The mistake we’re talking about in the video above is lack of full hip extension.  If you’re making this mistake, you’re not getting a full application of the power that’s being generated by the lower body during the Swing.  Not only will you be weaker, but doing this puts the stress on the wrong muscles and wrong areas of your body.

Here are a few good cues to help you correct this issue:

1. Stand as tall as possible

If you think about standing up as tall as you can at the top of the movement, this will help you fully extend the hips and get full glute activation and application of power.

2. Pinch a coin

Tighten the glutes as hard as you can at the top of the movement.  Another way to think about this is at the top of your Swing as the weight comes up, if someone were to kick you in the butt, it would be rock hard, not soft.

A lot of folks have what we call ‘gluteal amnesia’ –  they’ve forgotten what it even feels like to activate the glutes.  So this ‘body hardening drill’ – where you actually have a partner kick you in the butt while you do a Plank or Sumo Deadlift – is a great way to get a feel for proper glute activation.

3. Pull the knee caps up

Instead of thinking about locking out your knees, you’re going to tense your quads and pull your knee caps up. This will help you again to bring your hips through and effectively transfer that force to your upper body from the lower body.

Remember, it takes roughly 300-500 repetitions of a new motor skill to learn it properly, but it takes 3000-5000 reps to correct it if you learn it wrong.  So take the time to learn the Kettlebell Swing right the first time around.  This being said, 99% of the technique mistakes people make with the HardStyle Kettlebell Swing can really be boiled down to a select few.  Lack of glute activation and full hip extension is a big one – so if you’re guilty of making this mistake yourself, take the tips in this article and fix your form.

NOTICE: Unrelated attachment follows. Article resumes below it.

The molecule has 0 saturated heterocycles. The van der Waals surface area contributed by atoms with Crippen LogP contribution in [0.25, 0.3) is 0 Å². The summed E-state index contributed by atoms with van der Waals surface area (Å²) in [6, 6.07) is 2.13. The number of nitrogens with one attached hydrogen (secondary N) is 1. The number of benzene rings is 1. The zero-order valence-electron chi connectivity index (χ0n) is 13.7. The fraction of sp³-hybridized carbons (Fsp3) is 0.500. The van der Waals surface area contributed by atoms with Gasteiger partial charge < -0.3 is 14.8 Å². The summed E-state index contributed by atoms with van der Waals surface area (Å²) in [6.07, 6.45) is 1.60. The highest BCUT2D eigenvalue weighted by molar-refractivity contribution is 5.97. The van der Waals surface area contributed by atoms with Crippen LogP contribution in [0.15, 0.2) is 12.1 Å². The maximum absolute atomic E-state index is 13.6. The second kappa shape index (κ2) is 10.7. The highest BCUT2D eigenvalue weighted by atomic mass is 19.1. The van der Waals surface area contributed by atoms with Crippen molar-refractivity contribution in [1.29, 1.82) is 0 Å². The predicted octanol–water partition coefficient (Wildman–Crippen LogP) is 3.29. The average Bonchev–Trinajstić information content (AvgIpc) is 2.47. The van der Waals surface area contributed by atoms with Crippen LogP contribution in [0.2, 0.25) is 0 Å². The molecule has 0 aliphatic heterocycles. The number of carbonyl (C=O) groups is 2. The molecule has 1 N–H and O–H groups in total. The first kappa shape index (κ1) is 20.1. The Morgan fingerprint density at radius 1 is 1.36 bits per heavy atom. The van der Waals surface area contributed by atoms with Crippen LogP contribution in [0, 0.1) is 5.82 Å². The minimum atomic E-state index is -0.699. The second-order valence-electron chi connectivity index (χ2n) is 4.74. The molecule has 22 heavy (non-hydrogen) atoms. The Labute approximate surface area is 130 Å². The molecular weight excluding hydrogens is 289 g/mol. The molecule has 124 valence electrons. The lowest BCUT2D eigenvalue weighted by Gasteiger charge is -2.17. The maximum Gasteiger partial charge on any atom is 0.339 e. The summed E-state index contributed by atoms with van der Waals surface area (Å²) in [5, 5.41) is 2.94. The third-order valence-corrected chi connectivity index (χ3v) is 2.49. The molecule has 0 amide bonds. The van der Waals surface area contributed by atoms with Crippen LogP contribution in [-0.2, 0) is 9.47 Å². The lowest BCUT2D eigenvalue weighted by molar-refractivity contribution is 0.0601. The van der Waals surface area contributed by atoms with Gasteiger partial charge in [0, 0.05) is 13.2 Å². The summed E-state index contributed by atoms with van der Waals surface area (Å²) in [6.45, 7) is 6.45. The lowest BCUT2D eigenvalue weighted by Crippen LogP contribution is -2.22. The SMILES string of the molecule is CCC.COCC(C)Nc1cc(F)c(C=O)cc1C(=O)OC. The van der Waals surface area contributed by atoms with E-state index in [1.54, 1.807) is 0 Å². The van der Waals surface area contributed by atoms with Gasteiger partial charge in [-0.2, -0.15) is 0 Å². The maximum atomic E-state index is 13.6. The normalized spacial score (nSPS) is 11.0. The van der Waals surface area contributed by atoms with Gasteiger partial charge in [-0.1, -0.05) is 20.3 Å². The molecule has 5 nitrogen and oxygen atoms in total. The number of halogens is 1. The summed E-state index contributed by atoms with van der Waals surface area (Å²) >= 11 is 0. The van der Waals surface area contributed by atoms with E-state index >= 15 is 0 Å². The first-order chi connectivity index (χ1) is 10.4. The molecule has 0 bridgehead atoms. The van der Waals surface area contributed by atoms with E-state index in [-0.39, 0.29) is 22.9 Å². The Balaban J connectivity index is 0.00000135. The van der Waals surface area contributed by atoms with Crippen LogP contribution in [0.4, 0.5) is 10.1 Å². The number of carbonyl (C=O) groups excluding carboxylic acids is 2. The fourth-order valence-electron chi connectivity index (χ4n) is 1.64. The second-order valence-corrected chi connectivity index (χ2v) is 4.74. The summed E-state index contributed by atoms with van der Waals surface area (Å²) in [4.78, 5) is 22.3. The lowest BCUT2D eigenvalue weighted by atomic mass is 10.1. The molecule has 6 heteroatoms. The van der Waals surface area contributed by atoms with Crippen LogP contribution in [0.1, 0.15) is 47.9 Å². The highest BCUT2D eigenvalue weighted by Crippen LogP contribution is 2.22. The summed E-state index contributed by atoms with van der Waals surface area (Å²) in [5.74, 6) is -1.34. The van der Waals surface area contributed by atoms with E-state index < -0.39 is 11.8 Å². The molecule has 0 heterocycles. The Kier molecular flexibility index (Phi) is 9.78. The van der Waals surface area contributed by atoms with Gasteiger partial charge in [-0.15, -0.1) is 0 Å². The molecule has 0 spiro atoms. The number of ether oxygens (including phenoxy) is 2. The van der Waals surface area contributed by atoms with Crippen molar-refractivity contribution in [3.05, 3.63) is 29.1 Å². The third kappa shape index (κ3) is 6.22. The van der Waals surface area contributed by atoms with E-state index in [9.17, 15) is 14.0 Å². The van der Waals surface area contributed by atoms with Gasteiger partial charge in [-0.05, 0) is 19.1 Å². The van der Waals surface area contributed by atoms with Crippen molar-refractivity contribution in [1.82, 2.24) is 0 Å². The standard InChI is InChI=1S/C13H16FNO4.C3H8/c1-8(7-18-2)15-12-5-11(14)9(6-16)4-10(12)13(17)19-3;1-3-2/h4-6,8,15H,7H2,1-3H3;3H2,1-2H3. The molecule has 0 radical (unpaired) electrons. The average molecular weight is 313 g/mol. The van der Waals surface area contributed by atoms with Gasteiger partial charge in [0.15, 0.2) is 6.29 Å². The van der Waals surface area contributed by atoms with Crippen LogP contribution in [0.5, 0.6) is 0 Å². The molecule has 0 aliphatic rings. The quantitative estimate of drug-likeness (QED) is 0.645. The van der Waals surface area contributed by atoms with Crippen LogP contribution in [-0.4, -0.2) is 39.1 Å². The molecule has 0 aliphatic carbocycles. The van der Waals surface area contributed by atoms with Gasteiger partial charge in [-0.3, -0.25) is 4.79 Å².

P.S. Don’t forget – my Kettlebell Basics Swing Manual covers tips like these to help you perfect your technique and become a true Hard Style Swing master over the course of 12 weeks. To learn more about it, click the image below:

How Hard Do You Really Need To Train With Kettlebells?

Even though this workout video doesn’t feature kettlebells … it’s inspiring and an awesome example of truly hard training! (Make sure to stay tuned all the way ’till the end)

For whatever reason, my kettlebell training facility tends to attract a certain breed of workout enthusiast; we get a percentage of folks (which is probably a higher percentage than you would get in a traditional gym setting) that want to puke during workouts.  That want us to completely obliterate them and walk out destroyed every time

So this begs the question:  How hard do you really need to train to get great results and reach your kettlebell training goals?  That is … do you have to train so hard you puke, that you’re left in a pile on the floor after your workouts? Or is it enough to just train hard … but actually feel better when you’re finished? 🙂

Looking back at my own training background and experience, I can tell you that generally speaking, the harder I’ve worked, the better shape I’ve been in.  And this holds true for folks I’ve trained that have acheived dramatic physical changes.  I can’t think of a single client I’ve worked with that’s gotten great results and hasn’t worked their butt off.

That being said, I don’t think you need to go to failure every time, to throw up, to get injured, to make progress.  As a general rule of thumb, you should feel better after you’re done with your workouts, not worse.  It’s okay … in fact, it’s good … to occasionally push yourself super hard.  It can actually spur some significant progress if you program it correctly into your overall training scheme … in my kettlebell boot camps, we do a challenge workout once a month (if you’re interested, you can check out an archive of all my challenge workouts here) … and I think that’s a reasonable frequency for workouts like this.  Just know that you don’t have to puke and pass out every time to get good results.

That it for this week … keep focused and keep training hard!